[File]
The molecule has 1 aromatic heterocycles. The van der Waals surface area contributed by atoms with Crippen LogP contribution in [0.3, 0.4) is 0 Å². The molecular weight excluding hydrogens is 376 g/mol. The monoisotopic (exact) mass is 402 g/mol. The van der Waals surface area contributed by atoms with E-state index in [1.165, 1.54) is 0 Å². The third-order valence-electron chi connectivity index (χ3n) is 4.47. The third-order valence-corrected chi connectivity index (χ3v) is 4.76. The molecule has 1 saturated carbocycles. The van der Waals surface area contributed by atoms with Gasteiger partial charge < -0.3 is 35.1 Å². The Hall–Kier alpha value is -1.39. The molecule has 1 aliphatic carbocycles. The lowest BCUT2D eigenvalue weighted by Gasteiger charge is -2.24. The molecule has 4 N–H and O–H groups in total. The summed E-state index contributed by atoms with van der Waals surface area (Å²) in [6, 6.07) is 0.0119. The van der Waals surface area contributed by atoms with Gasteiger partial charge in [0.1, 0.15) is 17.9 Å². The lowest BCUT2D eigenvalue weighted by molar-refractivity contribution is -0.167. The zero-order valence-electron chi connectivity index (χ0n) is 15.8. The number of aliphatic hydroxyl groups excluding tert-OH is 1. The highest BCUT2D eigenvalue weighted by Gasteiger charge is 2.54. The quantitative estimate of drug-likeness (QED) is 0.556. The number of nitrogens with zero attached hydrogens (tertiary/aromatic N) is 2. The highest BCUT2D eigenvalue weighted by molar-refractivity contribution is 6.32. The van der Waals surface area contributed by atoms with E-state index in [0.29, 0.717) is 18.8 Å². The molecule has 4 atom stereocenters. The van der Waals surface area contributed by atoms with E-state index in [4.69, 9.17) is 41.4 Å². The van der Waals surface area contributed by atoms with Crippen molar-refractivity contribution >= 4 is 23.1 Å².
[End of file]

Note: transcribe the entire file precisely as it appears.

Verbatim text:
The molecule has 1 aromatic heterocycles. The van der Waals surface area contributed by atoms with Crippen LogP contribution in [0.3, 0.4) is 0 Å². The molecular weight excluding hydrogens is 376 g/mol. The monoisotopic (exact) mass is 402 g/mol. The van der Waals surface area contributed by atoms with E-state index in [1.165, 1.54) is 0 Å². The third-order valence-electron chi connectivity index (χ3n) is 4.47. The third-order valence-corrected chi connectivity index (χ3v) is 4.76. The molecule has 1 saturated carbocycles. The van der Waals surface area contributed by atoms with Gasteiger partial charge < -0.3 is 35.1 Å². The Hall–Kier alpha value is -1.39. The molecule has 1 aliphatic carbocycles. The lowest BCUT2D eigenvalue weighted by Gasteiger charge is -2.24. The molecule has 4 N–H and O–H groups in total. The summed E-state index contributed by atoms with van der Waals surface area (Å²) in [6, 6.07) is 0.0119. The van der Waals surface area contributed by atoms with Gasteiger partial charge in [0.1, 0.15) is 17.9 Å². The lowest BCUT2D eigenvalue weighted by molar-refractivity contribution is -0.167. The zero-order valence-electron chi connectivity index (χ0n) is 15.8. The number of aliphatic hydroxyl groups excluding tert-OH is 1. The highest BCUT2D eigenvalue weighted by Gasteiger charge is 2.54. The quantitative estimate of drug-likeness (QED) is 0.556. The number of nitrogens with zero attached hydrogens (tertiary/aromatic N) is 2. The highest BCUT2D eigenvalue weighted by molar-refractivity contribution is 6.32. The van der Waals surface area contributed by atoms with E-state index in [0.29, 0.717) is 18.8 Å². The molecule has 4 atom stereocenters. The van der Waals surface area contributed by atoms with E-state index in [4.69, 9.17) is 41.4 Å². The van der Waals surface area contributed by atoms with Crippen molar-refractivity contribution >= 4 is 23.1 Å².